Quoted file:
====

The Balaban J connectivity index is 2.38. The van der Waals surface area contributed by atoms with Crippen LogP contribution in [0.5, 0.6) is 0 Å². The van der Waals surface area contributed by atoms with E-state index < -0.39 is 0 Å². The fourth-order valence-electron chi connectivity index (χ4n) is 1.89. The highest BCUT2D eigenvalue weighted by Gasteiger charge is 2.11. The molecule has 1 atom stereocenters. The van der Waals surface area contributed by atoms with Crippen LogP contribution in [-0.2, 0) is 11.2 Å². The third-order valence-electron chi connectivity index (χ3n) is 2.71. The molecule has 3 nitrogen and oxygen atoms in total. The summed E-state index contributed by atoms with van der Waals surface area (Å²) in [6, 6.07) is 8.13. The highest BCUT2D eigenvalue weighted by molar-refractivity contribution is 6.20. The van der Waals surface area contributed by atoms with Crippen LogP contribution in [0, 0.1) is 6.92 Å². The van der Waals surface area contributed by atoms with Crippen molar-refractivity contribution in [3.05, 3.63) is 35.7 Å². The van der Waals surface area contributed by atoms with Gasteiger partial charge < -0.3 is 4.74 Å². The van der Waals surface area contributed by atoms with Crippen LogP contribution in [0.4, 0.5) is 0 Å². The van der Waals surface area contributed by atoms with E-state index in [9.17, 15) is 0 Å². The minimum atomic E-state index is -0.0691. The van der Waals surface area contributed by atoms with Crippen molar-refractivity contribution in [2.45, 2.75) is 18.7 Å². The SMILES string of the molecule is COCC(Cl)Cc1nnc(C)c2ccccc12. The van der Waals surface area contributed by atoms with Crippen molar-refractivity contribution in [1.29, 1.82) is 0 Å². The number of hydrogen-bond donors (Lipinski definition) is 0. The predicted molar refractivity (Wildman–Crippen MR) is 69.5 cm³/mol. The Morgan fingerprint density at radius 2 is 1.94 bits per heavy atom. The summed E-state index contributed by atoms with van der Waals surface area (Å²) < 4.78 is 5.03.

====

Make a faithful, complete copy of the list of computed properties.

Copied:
The Balaban J connectivity index is 2.38. The van der Waals surface area contributed by atoms with Crippen LogP contribution in [0.5, 0.6) is 0 Å². The van der Waals surface area contributed by atoms with E-state index < -0.39 is 0 Å². The fourth-order valence-electron chi connectivity index (χ4n) is 1.89. The highest BCUT2D eigenvalue weighted by Gasteiger charge is 2.11. The molecule has 1 atom stereocenters. The van der Waals surface area contributed by atoms with Crippen LogP contribution in [-0.2, 0) is 11.2 Å². The third-order valence-electron chi connectivity index (χ3n) is 2.71. The molecule has 3 nitrogen and oxygen atoms in total. The summed E-state index contributed by atoms with van der Waals surface area (Å²) in [6, 6.07) is 8.13. The highest BCUT2D eigenvalue weighted by molar-refractivity contribution is 6.20. The van der Waals surface area contributed by atoms with Crippen LogP contribution in [0, 0.1) is 6.92 Å². The van der Waals surface area contributed by atoms with Crippen molar-refractivity contribution in [3.05, 3.63) is 35.7 Å². The van der Waals surface area contributed by atoms with Gasteiger partial charge < -0.3 is 4.74 Å². The van der Waals surface area contributed by atoms with Crippen LogP contribution in [0.4, 0.5) is 0 Å². The van der Waals surface area contributed by atoms with E-state index in [9.17, 15) is 0 Å². The minimum atomic E-state index is -0.0691. The van der Waals surface area contributed by atoms with Crippen molar-refractivity contribution in [2.45, 2.75) is 18.7 Å². The SMILES string of the molecule is COCC(Cl)Cc1nnc(C)c2ccccc12. The van der Waals surface area contributed by atoms with Crippen molar-refractivity contribution in [1.29, 1.82) is 0 Å². The number of hydrogen-bond donors (Lipinski definition) is 0. The predicted molar refractivity (Wildman–Crippen MR) is 69.5 cm³/mol. The Morgan fingerprint density at radius 2 is 1.94 bits per heavy atom. The summed E-state index contributed by atoms with van der Waals surface area (Å²) < 4.78 is 5.03.